Backpacks come in all sizes, colors, fabrics, and shapes and help kids of all ages express their own personal sense of style. And when used properly, they’re incredibly handy.
Many packs feature multiple compartments that help students stay organized while they tote their books and papers from home to school and back again. Compared with shoulder bags, messenger bags, or purses, backpacks are better because the strongest muscles in the body — the back and the abdominal muscles — support the weight of the packs.
When worn correctly, the weight in a backpack is evenly distributed across the body, and shoulder and neck injuries are less common than if someone carried a briefcase or purse.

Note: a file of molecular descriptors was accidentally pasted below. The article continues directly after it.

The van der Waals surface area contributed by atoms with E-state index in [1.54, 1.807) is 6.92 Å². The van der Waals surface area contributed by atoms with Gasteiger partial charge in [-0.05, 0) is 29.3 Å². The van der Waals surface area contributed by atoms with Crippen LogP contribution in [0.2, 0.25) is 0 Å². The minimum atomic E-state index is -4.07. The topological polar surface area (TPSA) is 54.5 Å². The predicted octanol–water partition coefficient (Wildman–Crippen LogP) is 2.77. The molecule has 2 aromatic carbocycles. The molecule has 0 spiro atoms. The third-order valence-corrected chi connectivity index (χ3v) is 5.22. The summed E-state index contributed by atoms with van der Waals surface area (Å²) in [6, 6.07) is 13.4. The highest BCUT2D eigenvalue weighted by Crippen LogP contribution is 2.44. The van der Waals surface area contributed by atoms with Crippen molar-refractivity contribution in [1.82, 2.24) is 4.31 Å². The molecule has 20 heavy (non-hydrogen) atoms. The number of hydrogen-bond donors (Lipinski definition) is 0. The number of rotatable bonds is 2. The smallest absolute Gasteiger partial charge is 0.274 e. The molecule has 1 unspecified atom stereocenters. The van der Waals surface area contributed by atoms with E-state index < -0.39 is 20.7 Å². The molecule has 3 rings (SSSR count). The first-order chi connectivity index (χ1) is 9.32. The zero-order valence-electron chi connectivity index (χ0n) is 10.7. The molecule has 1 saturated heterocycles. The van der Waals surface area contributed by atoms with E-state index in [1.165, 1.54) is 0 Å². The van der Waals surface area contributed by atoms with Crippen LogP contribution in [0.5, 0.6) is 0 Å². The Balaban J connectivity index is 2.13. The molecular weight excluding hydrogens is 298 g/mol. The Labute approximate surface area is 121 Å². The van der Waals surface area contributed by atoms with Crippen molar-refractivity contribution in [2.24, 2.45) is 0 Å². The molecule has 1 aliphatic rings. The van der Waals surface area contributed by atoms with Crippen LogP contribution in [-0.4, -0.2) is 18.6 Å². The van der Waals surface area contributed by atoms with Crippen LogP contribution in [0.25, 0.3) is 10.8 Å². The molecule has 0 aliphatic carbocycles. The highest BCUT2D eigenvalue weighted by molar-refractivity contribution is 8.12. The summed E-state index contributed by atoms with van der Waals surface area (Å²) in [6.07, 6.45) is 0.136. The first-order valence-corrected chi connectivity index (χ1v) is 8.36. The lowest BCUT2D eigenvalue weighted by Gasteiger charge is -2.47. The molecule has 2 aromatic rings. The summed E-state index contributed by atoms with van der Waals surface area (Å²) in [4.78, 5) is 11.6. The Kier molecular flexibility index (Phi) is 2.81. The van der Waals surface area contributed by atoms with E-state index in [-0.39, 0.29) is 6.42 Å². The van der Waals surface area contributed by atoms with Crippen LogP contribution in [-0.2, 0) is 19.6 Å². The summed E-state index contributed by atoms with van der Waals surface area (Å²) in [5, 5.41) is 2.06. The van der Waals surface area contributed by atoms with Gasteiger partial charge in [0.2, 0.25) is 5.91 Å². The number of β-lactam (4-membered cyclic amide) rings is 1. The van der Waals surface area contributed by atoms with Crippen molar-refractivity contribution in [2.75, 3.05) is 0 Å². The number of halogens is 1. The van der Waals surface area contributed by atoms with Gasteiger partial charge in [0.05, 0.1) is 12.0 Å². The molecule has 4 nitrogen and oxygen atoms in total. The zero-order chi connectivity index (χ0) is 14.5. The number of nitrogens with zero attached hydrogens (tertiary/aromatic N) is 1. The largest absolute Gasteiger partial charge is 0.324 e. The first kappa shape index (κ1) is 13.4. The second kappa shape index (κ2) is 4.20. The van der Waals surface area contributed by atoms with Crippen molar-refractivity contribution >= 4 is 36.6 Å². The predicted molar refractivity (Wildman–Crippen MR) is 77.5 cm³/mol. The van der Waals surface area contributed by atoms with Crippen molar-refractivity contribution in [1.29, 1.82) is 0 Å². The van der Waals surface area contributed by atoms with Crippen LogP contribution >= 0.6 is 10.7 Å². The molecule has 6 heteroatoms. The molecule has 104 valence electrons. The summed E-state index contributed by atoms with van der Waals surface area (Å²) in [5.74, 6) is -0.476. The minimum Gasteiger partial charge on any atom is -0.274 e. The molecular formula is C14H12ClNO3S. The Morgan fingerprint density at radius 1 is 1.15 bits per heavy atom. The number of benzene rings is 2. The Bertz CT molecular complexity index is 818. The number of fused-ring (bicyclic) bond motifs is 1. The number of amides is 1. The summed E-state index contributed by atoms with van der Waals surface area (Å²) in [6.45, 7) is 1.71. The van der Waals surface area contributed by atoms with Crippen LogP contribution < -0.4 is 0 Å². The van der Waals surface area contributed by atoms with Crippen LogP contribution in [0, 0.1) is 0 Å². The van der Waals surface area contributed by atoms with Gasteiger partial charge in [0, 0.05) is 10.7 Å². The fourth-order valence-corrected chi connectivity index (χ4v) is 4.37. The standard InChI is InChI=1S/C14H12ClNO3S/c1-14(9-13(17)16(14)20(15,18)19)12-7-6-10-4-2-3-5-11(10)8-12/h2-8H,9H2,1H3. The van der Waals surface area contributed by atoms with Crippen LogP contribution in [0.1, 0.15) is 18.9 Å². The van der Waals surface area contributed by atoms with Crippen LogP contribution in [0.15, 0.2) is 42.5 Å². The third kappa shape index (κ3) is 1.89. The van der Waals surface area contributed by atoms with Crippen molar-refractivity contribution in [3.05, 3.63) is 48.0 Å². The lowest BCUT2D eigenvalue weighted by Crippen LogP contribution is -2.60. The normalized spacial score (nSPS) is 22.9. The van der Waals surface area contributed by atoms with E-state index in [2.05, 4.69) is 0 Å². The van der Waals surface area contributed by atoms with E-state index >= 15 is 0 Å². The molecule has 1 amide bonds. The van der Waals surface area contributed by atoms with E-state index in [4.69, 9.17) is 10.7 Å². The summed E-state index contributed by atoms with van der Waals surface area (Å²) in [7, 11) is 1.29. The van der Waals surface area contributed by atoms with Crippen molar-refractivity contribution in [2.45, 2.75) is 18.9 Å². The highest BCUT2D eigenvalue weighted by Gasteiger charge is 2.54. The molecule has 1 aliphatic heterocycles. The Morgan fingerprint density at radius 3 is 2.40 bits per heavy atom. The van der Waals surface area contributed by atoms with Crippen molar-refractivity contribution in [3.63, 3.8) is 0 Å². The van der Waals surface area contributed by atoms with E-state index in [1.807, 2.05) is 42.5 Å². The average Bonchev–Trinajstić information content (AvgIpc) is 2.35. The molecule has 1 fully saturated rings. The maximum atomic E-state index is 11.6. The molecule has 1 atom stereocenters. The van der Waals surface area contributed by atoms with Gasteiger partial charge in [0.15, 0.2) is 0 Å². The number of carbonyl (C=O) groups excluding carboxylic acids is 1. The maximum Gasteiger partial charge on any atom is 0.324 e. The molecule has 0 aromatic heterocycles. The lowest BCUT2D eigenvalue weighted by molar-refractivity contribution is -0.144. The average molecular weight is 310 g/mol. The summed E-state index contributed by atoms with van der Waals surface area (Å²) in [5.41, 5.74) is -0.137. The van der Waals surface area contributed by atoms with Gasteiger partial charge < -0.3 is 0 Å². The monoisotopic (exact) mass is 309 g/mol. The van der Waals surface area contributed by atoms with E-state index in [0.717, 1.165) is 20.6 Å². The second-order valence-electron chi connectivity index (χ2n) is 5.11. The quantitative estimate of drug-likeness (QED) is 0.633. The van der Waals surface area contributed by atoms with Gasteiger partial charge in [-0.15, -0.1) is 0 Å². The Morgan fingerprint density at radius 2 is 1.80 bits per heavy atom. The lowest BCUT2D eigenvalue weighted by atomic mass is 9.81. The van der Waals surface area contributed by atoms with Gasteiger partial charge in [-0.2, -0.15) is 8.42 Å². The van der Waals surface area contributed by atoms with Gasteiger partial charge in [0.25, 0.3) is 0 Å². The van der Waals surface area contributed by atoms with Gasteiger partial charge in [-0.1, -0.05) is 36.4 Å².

As practical as backpacks are, though, they can strain muscles and joints and may cause back pain if they’re too heavy or are used incorrectly.
When a heavy weight, such as a backpack filled with books, is incorrectly placed on the shoulders, the weight’s force can pull a child backward. To compensate, a child may bend forward at the hips or arch the back, which can cause the spine to compress unnaturally. The heavy weight might cause some kids to develop shoulder, neck, and back pain.
At Back & Body we care about children and want to provide assistance in any way we can to ensure their safety.